Personalities with short attention spans, ala mine, tend to jump around on ideas a lot. Heck, I've met a lot of artists who never finish anything because they either aren't content with it or another shiny idea distracts them. I'm surprised I can dedicate myself to one idea for so long and actually get projects finished, considering I have one of those personalities. To help temper that tendency, I have to have a very linear writing process where I can't skip ahead and write the scenes I want to. I have to write the in-between-scenes before the big confrontations. I have to write the development scenes before the action goes down. The lulls have to be the hardest part to write because of the potential for distraction.
Unfortunately this has happened and I've been plagued by the urges to rewrite, revise, skip around, deviate from my outline until the entire WIP is not salvageable. Resisting these urges is a trial in itself. When one of them proves necessary, like rewriting the opening, I can take a break from new material to fulfil it. However, the strong revision bug always inspires the same question, if this is boring me, then won't it be boring for my reader?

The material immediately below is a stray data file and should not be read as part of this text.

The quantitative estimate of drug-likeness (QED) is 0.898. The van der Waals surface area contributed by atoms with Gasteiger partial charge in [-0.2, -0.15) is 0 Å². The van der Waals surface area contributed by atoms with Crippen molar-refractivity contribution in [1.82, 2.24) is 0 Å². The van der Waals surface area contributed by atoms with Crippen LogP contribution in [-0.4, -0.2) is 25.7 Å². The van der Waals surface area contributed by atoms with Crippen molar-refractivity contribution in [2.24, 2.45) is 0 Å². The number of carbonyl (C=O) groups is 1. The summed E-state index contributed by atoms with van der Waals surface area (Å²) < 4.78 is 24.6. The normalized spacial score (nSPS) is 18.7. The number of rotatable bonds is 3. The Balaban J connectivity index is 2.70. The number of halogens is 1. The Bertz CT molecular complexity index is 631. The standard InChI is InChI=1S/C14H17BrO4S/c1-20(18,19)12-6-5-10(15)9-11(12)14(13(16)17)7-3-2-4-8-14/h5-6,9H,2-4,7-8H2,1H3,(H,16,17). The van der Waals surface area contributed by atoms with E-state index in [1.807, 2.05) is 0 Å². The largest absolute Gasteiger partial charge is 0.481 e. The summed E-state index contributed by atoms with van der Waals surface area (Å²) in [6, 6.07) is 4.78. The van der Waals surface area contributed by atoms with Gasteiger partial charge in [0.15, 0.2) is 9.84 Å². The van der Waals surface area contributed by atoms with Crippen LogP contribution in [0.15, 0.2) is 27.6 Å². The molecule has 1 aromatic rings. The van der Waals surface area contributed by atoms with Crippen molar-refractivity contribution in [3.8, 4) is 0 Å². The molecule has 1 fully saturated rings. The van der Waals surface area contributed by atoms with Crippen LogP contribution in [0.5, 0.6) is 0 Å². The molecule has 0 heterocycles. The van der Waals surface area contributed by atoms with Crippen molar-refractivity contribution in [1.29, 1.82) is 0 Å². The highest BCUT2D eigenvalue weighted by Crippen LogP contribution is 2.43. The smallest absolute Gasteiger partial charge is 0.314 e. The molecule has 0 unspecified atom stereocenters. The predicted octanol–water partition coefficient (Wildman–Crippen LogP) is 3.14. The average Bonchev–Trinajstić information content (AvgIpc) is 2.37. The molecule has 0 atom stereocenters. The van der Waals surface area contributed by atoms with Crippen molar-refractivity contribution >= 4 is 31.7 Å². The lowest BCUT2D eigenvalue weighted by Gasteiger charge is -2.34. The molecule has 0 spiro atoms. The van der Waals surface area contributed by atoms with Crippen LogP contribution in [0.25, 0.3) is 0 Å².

I've read on plenty of blogs that if a scene is boring you, you should change it to something that doesn't bore you. The writer's boredom is obvious to the reader through their writing. Of course, these train wrecks can be cut in the editing/revision stage, but getting through them is a test in itself. So, if a scene isn't interesting to me, in theory I should change it. Change it to what, though? That makes for either many hours of delightful brainstorming that renews enthusiasm, or many hours of sitting there, staring at a blank word processor and slowly killing your eyesight.
The two best solutions I've found, so far, while investigating ways of ending these creative dole drums, is rambling on for a paragraph or two about nothing until an idea hits and you roll with it, or rewriting the scene from the beginning from a few experimental angles to see what sticks. It's like spaghetti noodles! You see it's ready when it sticks to the wall. Or that's how the wives' tale goes...
What are some of your ways of breaking the infamous 'writer's block'? Do you think it even exists? Your thoughts are much appreciated! :)
On a side note, I have good news and bad news. The good, I have been searching for summer employment and finally landed a cashiering job at Borders! The bad, my Kobo screen turned all black and I can't read a thing on it. So, unfortunately I have to spend a good amount of money getting it fixed...it's going to be awhile before I can revel in portable ebooks again.